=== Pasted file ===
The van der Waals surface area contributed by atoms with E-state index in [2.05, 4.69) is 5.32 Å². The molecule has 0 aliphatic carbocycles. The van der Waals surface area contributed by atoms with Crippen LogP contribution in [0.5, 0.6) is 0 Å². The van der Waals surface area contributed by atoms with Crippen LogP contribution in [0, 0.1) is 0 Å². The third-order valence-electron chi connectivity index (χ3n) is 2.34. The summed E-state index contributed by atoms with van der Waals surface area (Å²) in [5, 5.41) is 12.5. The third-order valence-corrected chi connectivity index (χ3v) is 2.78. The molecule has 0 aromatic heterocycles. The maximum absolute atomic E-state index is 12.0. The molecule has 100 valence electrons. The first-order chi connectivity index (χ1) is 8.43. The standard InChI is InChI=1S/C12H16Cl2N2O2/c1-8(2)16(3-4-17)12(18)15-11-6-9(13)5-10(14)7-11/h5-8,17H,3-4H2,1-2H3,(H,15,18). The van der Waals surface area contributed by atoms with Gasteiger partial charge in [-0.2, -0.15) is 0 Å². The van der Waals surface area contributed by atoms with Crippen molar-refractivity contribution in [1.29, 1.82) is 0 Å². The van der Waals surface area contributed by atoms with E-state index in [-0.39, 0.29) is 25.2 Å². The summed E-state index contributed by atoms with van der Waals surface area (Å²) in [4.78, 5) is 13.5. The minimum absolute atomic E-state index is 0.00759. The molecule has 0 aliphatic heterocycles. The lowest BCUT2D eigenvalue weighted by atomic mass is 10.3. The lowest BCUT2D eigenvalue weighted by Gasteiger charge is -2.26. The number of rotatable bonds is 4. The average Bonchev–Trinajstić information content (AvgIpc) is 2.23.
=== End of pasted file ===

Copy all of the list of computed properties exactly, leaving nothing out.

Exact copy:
The van der Waals surface area contributed by atoms with E-state index in [2.05, 4.69) is 5.32 Å². The molecule has 0 aliphatic carbocycles. The van der Waals surface area contributed by atoms with Crippen LogP contribution in [0.5, 0.6) is 0 Å². The van der Waals surface area contributed by atoms with Crippen LogP contribution in [0, 0.1) is 0 Å². The third-order valence-electron chi connectivity index (χ3n) is 2.34. The summed E-state index contributed by atoms with van der Waals surface area (Å²) in [5, 5.41) is 12.5. The third-order valence-corrected chi connectivity index (χ3v) is 2.78. The molecule has 0 aromatic heterocycles. The maximum absolute atomic E-state index is 12.0. The molecule has 100 valence electrons. The first-order chi connectivity index (χ1) is 8.43. The standard InChI is InChI=1S/C12H16Cl2N2O2/c1-8(2)16(3-4-17)12(18)15-11-6-9(13)5-10(14)7-11/h5-8,17H,3-4H2,1-2H3,(H,15,18). The van der Waals surface area contributed by atoms with Gasteiger partial charge in [-0.2, -0.15) is 0 Å². The van der Waals surface area contributed by atoms with Crippen molar-refractivity contribution in [1.29, 1.82) is 0 Å². The van der Waals surface area contributed by atoms with E-state index in [-0.39, 0.29) is 25.2 Å². The summed E-state index contributed by atoms with van der Waals surface area (Å²) in [4.78, 5) is 13.5. The minimum absolute atomic E-state index is 0.00759. The molecule has 0 aliphatic heterocycles. The lowest BCUT2D eigenvalue weighted by atomic mass is 10.3. The lowest BCUT2D eigenvalue weighted by Gasteiger charge is -2.26. The number of rotatable bonds is 4. The average Bonchev–Trinajstić information content (AvgIpc) is 2.23.